Israel and Hamas committing war crimes, U.N. official says

A Palestinian boy cries while receiving treatment for injuries caused by an Israeli strike at a U.N. school in Jebaliya refugee camp, at the Kamal Adwan hospital in Beit Lahiya, northern Gaza Strip, Wednesday, July 30, 2014. Several Israeli tank shells slammed into the crowded U.N. school used as shelter for refugees in the Gaza war.

Khalil Hamra, AP

Last Updated Jul 31, 2014 2:34 PM EDT

GENEVA -- The U.N.'s top human rights official is accusing Israel and Hamas militants of committing war crimes in the latest Gaza war.

U.N. High Commissioner for Human Rights Navi Pillay says that by placing and firing rockets within heavily populated areas both sides are committing "a violation of international humanitarian law, therefore a war crime."

Pillay also told reporters Thursday in Geneva that she sees "a recurrence of the very acts" from the 2009 Gaza war in which the U.N. concluded Israel deliberately targeted civilians and might have committed war crimes, along with Hamas.

Meanwhile, Palestinian officials say President Mahmoud Abbas is seeking broad political support, including from rival Hamas, before making any attempt to press possible war crimes charges against Israel.

Abbas is under pressure to turn the International Criminal Court on the issue, as the death toll in Gaza rises.

More than 1,400 Palestinians, mostly civilians, and 59 Israelis, mainly soldiers, have been killed in the latest violence, according to Gaza health officials..

Meanwhile, Valerie Amos, the U.N. humanitarian chief, is calling for daily "humanitarian pauses" in Gaza until a long-term cease-fire is reached between Israel and Hamas to deliver relief to hundreds of thousands in need, rescue the injured and give civilians a reprieve from war.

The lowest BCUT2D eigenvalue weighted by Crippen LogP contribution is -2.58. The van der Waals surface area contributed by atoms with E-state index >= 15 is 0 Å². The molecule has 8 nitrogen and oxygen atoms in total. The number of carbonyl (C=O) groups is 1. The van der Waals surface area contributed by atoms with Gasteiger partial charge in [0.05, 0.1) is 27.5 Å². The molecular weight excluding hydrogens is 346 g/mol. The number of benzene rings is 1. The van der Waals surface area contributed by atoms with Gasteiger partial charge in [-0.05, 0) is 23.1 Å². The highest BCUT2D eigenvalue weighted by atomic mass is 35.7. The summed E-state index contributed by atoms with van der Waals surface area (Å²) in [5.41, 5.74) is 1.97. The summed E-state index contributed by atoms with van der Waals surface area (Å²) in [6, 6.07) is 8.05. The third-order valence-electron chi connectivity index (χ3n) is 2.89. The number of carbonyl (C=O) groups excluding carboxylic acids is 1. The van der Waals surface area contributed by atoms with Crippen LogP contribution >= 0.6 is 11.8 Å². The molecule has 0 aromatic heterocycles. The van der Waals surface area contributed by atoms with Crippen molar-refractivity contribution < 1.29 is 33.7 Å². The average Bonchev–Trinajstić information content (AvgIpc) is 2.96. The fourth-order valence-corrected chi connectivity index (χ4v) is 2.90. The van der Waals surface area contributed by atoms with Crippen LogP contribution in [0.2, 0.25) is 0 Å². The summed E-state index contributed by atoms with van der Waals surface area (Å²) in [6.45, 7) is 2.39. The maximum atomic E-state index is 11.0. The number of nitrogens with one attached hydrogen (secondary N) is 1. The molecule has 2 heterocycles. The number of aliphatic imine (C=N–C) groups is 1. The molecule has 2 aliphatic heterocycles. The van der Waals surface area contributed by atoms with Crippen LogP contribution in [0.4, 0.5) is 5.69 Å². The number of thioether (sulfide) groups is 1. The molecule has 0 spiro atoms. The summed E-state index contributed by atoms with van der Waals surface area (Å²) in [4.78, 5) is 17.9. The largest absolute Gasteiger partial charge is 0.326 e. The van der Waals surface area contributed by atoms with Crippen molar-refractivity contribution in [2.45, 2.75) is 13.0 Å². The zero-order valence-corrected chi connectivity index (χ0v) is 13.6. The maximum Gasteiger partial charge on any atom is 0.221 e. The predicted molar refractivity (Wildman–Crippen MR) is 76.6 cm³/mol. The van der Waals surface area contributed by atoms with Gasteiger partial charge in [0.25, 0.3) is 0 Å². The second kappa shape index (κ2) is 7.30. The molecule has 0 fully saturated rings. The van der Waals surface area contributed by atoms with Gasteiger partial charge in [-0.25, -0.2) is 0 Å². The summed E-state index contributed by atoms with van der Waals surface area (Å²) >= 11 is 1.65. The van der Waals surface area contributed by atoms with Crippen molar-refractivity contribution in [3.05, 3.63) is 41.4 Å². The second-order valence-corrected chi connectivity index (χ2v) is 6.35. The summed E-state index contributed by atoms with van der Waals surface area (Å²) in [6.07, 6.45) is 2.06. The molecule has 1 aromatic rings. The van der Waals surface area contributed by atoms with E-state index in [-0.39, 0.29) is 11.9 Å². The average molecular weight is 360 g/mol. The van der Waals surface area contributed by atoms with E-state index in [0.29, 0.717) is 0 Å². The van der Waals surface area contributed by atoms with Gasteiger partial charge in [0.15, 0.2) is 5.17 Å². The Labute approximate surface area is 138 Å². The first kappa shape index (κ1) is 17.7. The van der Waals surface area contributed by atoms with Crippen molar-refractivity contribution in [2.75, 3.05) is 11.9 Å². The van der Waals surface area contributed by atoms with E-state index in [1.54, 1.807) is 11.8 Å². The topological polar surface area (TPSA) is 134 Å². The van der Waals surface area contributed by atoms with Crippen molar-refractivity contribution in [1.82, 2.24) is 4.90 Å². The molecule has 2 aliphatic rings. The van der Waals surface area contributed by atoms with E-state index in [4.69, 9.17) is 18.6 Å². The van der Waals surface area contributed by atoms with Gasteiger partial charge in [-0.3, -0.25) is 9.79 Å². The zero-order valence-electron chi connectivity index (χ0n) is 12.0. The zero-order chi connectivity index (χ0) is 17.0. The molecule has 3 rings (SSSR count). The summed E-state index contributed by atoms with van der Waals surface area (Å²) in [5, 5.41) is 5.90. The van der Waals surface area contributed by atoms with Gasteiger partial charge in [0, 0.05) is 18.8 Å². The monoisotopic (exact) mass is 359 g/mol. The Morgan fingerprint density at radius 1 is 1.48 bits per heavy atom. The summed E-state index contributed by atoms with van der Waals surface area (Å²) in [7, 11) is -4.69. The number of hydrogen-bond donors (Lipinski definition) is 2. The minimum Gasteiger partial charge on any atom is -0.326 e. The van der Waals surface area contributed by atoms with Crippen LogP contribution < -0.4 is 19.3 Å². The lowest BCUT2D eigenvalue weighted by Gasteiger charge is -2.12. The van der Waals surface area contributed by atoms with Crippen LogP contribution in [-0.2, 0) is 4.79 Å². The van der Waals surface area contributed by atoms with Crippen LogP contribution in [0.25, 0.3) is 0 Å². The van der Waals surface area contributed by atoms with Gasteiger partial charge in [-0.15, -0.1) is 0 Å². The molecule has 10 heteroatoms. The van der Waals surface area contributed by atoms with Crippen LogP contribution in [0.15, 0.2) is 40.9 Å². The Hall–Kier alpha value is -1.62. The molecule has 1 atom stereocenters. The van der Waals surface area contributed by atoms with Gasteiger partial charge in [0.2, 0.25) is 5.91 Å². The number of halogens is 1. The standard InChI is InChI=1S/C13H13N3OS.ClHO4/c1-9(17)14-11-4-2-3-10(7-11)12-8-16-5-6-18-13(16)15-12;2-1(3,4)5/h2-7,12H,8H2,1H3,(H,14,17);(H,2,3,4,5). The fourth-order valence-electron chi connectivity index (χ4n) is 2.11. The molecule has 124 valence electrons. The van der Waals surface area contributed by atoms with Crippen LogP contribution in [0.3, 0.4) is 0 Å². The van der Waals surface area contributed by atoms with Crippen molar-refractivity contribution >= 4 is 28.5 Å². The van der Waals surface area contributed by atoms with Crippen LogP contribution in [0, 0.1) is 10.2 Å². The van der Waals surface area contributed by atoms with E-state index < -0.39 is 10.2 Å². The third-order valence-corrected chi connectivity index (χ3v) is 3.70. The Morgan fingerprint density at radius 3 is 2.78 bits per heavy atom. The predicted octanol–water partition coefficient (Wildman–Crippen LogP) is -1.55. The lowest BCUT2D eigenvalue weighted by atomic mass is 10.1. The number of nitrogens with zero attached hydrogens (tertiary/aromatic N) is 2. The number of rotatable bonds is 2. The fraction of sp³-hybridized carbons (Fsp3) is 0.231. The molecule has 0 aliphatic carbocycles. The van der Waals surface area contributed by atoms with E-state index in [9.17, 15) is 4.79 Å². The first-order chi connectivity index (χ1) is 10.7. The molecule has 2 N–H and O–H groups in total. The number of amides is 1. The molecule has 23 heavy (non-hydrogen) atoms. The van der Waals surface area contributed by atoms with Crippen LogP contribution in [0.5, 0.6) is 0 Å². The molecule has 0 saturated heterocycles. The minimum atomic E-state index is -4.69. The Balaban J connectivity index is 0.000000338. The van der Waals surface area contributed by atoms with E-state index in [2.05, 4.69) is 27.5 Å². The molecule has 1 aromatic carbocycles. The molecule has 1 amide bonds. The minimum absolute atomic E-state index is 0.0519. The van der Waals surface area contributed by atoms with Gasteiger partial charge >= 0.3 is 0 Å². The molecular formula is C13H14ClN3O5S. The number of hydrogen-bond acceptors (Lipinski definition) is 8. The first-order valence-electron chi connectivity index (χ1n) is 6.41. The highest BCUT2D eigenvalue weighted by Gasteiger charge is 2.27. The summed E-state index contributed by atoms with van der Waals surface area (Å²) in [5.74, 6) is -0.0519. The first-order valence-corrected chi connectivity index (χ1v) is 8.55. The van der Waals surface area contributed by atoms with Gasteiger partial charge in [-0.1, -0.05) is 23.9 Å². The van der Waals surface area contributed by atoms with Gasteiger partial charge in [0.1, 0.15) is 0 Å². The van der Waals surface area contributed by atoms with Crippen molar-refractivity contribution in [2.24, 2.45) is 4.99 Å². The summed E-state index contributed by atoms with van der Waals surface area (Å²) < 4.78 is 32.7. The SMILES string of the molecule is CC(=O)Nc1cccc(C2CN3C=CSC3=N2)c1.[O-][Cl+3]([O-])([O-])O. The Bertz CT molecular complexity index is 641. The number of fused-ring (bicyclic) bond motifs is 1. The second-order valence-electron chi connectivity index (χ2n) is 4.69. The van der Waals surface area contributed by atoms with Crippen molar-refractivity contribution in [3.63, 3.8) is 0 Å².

Amos told the Security Council by videoconference that the world has watched "in horror the desperation of children and civilians that have come under attack" in Gaza. She said over 80 percent of the Palestinians killed are civilians, including 251 children.

Pierre Krahenbuhl, head of the U.N. agency for Palestinian refugees, told the council by phone from Gaza City that conditions are dire and UNRWA is overwhelmed with more than 220,000 people who have sought refuge at U.N. facilities.

The White House continues to call for an immediate humanitarian cease-fire but there appeared to be little sign that one was imminent. Israeli Prime Minister Benjamin Netanyahu said Thursday that Israel will destroy the Hamas tunnel network in the Gaza Strip "with or without a cease-fire," as the military called up another 16,000 reservists to pursue its campaign in the densely-populated territory.

Israel has the military high ground in the ongoing fight against the Palestinian militants, reports CBS News' Barry Petersen, but there has been broad condemnation for the Israelis' alleged pre-dawn attack Wednesday morning on a U.N. school in the densely populated Palestinian territory.

According to U.N. officials, three Israeli artillery rounds slammed into the facility, which was crowded with more than 3,000 refugees seeking shelter.

Independent legislator Mustafa Barghouti revealed Thursday that Abbas asked for and received written support for such a move from the heads of PLO factions this week. Participants in the meeting say Abbas also wants written support from the Hamas and Islamic Jihad militant groups. They are vulnerable to war crimes charges because of their indiscriminate rocket fire at Israel.